FAQ

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Q. How should I store To’ak chocolate?

Definitely not in a freezer. And a refrigerator should only be used as a last resort—for example, if you live in Dubai and don’t have air conditioning. If you live in a home where the indoor temperature doesn’t exceed 24 C (75 F), it’s best to simply store it at room temperature, in a dry place that is protected from sunlight and other strong odors. For example, in a cupboard. You can also store it in a wine cooler; in this case, we advise you to first put the package of chocolate inside a ziplock bag, to protect it from moisture inside the wine cooler. Dark chocolate likes to be stored within the temperature range of 12-22 C (53-72 F), with 24 (75 F) usually acceptable.

Q. What if I live in Hong Kong (or New York) in an apartment without air conditioning in July?

Then you probably shouldn’t buy a bar of To’ak, and instead invest in some sort of cooling system.
 Hong Kong gets hot! So does New York.

Q. No, seriously. What should I do?

If you live in an extremely hot place and do not have air conditioning, and it’s in the middle of summer, you should still never put To’ak chocolate into a freezer. If you have a wine cooler, you should store it there—although first put the package into a ziplock bag. If you don’t have a wine cooler, then you can you could put it into a zip lock bag and store it in your refrigerator, and ideally adjust the temperature of the refrigerator to a moderate setting. In this case, the zip lock bag would be mandatory, to protect it from moisture. But honestly, in that situation we would recommend storing the chocolate at someone else’s dwelling (a friend or family member) who does have air conditioning, and ask them to keep it in a cupboard for you. And you should probably invite them to the tasting.

Q. How long is the shelf time?

Officially, the shelf life is two years when in bar form. Unofficially, it should last longer than that, but after a while the aroma may fade.

Q. Once I open a bar of To’ak Chocolate, how long will it remain viable to eat?

Well, it probably won’t “go bad” for a very long time…as in, decades. (Remember, there is no milk or even extra cacao butter in To’ak…some dark chocolate has been documented to last a century). But the thing is, once the packaging has been opened and the chocolate is exposed to air and other odors, you will notice that the aromas begin to gradually diminish over the course of days. It will still be good for tasting for a few days after opening it, as long as you carefully re-wrap the bar. But the best time to taste our chocolate is the same day you unwrap it.

Q. Should I try to age a bar of To’ak chocolate for several years?

You could try that, and it could be interesting, but we don’t advise it. The best way to age chocolate is before tempering and formation into bars, which is what we’re doing in Quito. This requires optimal temperature and humidity conditions (which Quito is blessed with year-round, fortunately) and also requires proper tempering and molding equipment. So we recommend that you leave the aging to us—your job is to enjoy the chocolate within a few days or months of acquiring it.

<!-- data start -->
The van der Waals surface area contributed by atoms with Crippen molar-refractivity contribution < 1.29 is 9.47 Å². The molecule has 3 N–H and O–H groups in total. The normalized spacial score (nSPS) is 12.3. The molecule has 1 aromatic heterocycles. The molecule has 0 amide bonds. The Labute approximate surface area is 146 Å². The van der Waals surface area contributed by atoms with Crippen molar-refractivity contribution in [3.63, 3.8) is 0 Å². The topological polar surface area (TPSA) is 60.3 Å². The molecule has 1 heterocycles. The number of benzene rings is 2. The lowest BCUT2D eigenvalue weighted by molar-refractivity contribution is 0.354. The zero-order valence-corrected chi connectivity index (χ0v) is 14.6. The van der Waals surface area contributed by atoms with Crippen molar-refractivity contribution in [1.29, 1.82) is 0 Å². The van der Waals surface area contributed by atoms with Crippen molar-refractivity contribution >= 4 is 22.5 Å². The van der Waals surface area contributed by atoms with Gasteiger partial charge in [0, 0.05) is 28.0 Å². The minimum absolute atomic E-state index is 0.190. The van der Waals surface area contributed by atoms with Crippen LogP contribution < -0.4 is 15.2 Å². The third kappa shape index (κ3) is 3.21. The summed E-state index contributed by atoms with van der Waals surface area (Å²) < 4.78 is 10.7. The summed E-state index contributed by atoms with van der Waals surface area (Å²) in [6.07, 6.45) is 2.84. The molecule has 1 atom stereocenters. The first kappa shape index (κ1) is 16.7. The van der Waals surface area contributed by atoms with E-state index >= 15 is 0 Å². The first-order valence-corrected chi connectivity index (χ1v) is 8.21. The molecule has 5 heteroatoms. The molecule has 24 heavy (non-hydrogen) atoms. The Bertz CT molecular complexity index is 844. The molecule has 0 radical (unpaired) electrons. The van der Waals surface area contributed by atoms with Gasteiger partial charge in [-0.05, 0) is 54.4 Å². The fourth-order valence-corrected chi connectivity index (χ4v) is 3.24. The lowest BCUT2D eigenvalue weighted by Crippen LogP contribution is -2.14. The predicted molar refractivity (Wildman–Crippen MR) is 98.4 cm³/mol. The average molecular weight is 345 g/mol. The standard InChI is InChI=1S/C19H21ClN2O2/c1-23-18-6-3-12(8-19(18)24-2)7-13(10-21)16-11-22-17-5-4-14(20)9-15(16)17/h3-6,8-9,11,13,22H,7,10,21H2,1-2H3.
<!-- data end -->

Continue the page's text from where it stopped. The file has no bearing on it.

Q. How long will it take to receive my order?

Orders to North America and Europe will arrive within 3-4 business days. Orders to the rest of the world may take up to 6 business days. If you order the bar in Ecuador, come by and pick it up in Quito whenever you’d like.

Q. Will there be import taxes or customs duties or any other extra charge?

No. We take care of that ourselves. Once you submit your payment to us, your only task is to receive the chocolate and enjoy it.

Q. What happens if my chocolate is damaged when it arrives?

First of all, we apologize if this happens. We’ve spent a great deal of time and resources trying to figure out the best possible way to protect your chocolate during shipment. If you elected “Signature required” and your chocolate is severely discolored upon arrival due to extreme weather, please send us an email at info@toakchocolate.com. In the subject heading of your email, please write “Damaged Shipment”. Include your name, phone number, order confirmation number, tracking number, and also please attach a photo of the chocolate so that we can learn what went wrong. We will then contact you directly, either by email or by phone. If the bar or the bean is broken, but otherwise the coloration of the bar is normal, the bar is considered still in good form for tasting and enjoyment.

Q. At what temperature should To’ak chocolate be tasted?

To’ak should always be tasted at room temperature. If the ambient temperature is significantly colder than room temperature, the aroma and flavor may be muted. If the temperature is warmer than room temperature, the chocolate may begin to melt, which will alter the texture as well as some of the aromas and flavor characteristics. As a general rule of thumb, as long as the ambient temperature is comfortable enough to sit in without sweating or feeling cold, the conditions for tasting should be fine.

Q. What is the best way to taste To’ak chocolate?